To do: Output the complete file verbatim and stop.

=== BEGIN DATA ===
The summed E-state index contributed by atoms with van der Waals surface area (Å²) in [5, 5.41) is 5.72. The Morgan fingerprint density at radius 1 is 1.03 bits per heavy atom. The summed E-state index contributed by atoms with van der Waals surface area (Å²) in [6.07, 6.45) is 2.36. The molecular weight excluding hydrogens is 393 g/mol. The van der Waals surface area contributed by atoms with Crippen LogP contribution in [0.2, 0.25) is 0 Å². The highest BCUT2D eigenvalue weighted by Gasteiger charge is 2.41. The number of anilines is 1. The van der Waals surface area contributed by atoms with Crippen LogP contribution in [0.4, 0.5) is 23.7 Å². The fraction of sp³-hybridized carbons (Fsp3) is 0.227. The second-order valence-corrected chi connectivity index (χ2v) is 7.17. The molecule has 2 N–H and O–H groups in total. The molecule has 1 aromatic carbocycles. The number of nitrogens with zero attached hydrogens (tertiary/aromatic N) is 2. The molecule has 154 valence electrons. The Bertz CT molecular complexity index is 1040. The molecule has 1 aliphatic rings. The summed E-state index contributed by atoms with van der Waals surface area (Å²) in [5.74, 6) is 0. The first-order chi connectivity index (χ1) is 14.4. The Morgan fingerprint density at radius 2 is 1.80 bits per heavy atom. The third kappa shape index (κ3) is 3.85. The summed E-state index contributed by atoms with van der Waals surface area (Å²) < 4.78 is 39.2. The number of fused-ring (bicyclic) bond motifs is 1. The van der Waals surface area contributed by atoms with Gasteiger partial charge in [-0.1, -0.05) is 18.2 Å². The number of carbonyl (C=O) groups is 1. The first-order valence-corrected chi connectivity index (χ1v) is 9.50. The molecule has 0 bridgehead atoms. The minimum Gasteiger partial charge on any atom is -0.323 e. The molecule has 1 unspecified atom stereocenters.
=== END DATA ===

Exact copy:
The summed E-state index contributed by atoms with van der Waals surface area (Å²) in [5, 5.41) is 5.72. The Morgan fingerprint density at radius 1 is 1.03 bits per heavy atom. The summed E-state index contributed by atoms with van der Waals surface area (Å²) in [6.07, 6.45) is 2.36. The molecular weight excluding hydrogens is 393 g/mol. The van der Waals surface area contributed by atoms with Crippen LogP contribution in [0.2, 0.25) is 0 Å². The highest BCUT2D eigenvalue weighted by Gasteiger charge is 2.41. The number of anilines is 1. The van der Waals surface area contributed by atoms with Crippen LogP contribution in [0.4, 0.5) is 23.7 Å². The fraction of sp³-hybridized carbons (Fsp3) is 0.227. The second-order valence-corrected chi connectivity index (χ2v) is 7.17. The molecule has 2 N–H and O–H groups in total. The molecule has 1 aromatic carbocycles. The number of nitrogens with zero attached hydrogens (tertiary/aromatic N) is 2. The molecule has 154 valence electrons. The Bertz CT molecular complexity index is 1040. The molecule has 1 aliphatic rings. The summed E-state index contributed by atoms with van der Waals surface area (Å²) in [5.74, 6) is 0. The first-order chi connectivity index (χ1) is 14.4. The Morgan fingerprint density at radius 2 is 1.80 bits per heavy atom. The third kappa shape index (κ3) is 3.85. The summed E-state index contributed by atoms with van der Waals surface area (Å²) < 4.78 is 39.2. The number of fused-ring (bicyclic) bond motifs is 1. The van der Waals surface area contributed by atoms with Gasteiger partial charge in [-0.1, -0.05) is 18.2 Å². The number of carbonyl (C=O) groups is 1. The first-order valence-corrected chi connectivity index (χ1v) is 9.50. The molecule has 0 bridgehead atoms. The minimum Gasteiger partial charge on any atom is -0.323 e. The molecule has 1 unspecified atom stereocenters.